The legislature has not addressed the problem despite its long-standing nature. The limited guidance from AFSA extends only to say that the courts have recognised that “a trustee cannot expect to recover all their costs and remuneration in every bankruptcy and that the scale of fees set by a trustee for themselves and their staff reflect this risk”.
Imposing costs on the debtor or the creditor would often be unfair, in particular if the court is at fault. An order for a costs certificate under the Federal Proceedings (Costs) Act is an option in particular cases.
As to Mr Warren, one small but significant remedy is to have his bankruptcy removed from the National Personal Insolvency Index under s 315(2) of the Bankruptcy Act by way of an application to the Official Receiver under reg 80.
In an article in the Insolvency Law Bulletin – Reviews of Sequestration Orders – Part One – Bechara and the Constitutional Imperative – Stephen Mullette, an insolvency law expert and writer from Matthews Folbigg Lawyers, provides a deep analysis of the constitutional and legal issues concerning the setting aside of sequestration orders in the federal courts: (2023) 22(8) INSLB 120. The same law and limitations apply in relation to the winding up of companies in the Federal Court. Such mistakes in relation to the making of sequestration orders are particularly serious, given the legal and practical consequences of a debtor going into bankruptcy.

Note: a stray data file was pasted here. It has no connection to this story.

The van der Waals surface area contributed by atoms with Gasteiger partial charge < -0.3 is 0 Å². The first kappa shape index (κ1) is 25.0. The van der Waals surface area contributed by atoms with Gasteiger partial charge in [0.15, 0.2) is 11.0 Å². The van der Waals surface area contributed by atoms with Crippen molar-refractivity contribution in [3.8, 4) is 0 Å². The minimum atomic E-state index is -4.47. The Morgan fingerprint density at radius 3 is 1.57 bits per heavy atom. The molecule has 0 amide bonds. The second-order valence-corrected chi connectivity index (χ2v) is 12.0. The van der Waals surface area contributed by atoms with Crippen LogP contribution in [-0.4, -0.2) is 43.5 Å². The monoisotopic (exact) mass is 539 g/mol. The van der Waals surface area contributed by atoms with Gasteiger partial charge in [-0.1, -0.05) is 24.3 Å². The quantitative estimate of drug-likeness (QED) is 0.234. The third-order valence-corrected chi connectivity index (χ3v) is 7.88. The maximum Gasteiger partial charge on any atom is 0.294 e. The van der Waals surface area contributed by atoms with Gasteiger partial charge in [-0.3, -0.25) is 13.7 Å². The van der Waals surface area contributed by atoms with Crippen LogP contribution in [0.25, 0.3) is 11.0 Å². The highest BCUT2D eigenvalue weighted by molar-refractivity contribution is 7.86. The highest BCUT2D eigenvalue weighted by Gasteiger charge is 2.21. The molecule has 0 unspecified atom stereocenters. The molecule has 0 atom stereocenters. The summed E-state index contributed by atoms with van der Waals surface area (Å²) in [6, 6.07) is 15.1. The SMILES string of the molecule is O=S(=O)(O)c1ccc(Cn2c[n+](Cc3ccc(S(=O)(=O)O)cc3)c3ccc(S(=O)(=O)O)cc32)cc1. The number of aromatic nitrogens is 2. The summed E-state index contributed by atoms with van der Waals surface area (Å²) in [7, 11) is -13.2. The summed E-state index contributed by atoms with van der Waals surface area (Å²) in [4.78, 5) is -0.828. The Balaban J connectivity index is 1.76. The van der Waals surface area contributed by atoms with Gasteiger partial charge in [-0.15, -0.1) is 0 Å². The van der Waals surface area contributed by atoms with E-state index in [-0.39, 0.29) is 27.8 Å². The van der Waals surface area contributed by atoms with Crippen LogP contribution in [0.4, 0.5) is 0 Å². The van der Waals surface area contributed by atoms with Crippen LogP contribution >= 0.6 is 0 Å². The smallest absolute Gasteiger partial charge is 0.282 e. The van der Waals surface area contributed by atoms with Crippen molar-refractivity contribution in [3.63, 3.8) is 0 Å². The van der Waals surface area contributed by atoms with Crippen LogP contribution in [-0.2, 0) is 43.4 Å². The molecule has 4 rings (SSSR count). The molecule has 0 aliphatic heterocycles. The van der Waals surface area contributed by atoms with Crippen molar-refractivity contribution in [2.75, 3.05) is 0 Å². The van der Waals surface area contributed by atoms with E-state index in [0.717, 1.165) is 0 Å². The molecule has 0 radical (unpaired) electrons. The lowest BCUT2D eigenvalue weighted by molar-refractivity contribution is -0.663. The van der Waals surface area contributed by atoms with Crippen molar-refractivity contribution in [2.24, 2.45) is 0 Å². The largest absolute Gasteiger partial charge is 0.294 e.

His article – part one – considers the full Federal Court’s initial decision in Bechara. In his next article, part two, he indicates he will review the decisions of the five-Judge full Federal Courts in Samsakopoulos, and Ghasemi/Khakasz and others that deal with the trustee’s remuneration and costs, and issues regarding the annulment of the bankruptcy. As he explains, the questions are whether the Court hearing the review can instead or also annul the bankruptcy under s 153B of the Bankruptcy Act, the issue which divided the full Federal Court in Hadjimouratis, and whether the Court has power to apportion responsibility for the trustee’s costs, as the Full Federal Court did in Flint.
The outcome of the Warren matter will be instructive but the legislature or the regulator should be the ones providing some rules or guidance. In the meantime, trustees may consider setting their rates accordingly.
 Inspector-General Practice Direction 6 – remuneration entitlements of a registered bankruptcy trustee at [8.4].
 Bechara v Bates  FCAFC 34 (Allsop CJ; Markovic & Colvin JJ)
 Robson – see fn 3.
 Porter as former trustee of the estates of Ghasemi and Kakhsaz v Ghasemi  FCAFC 144; 286 FCR 556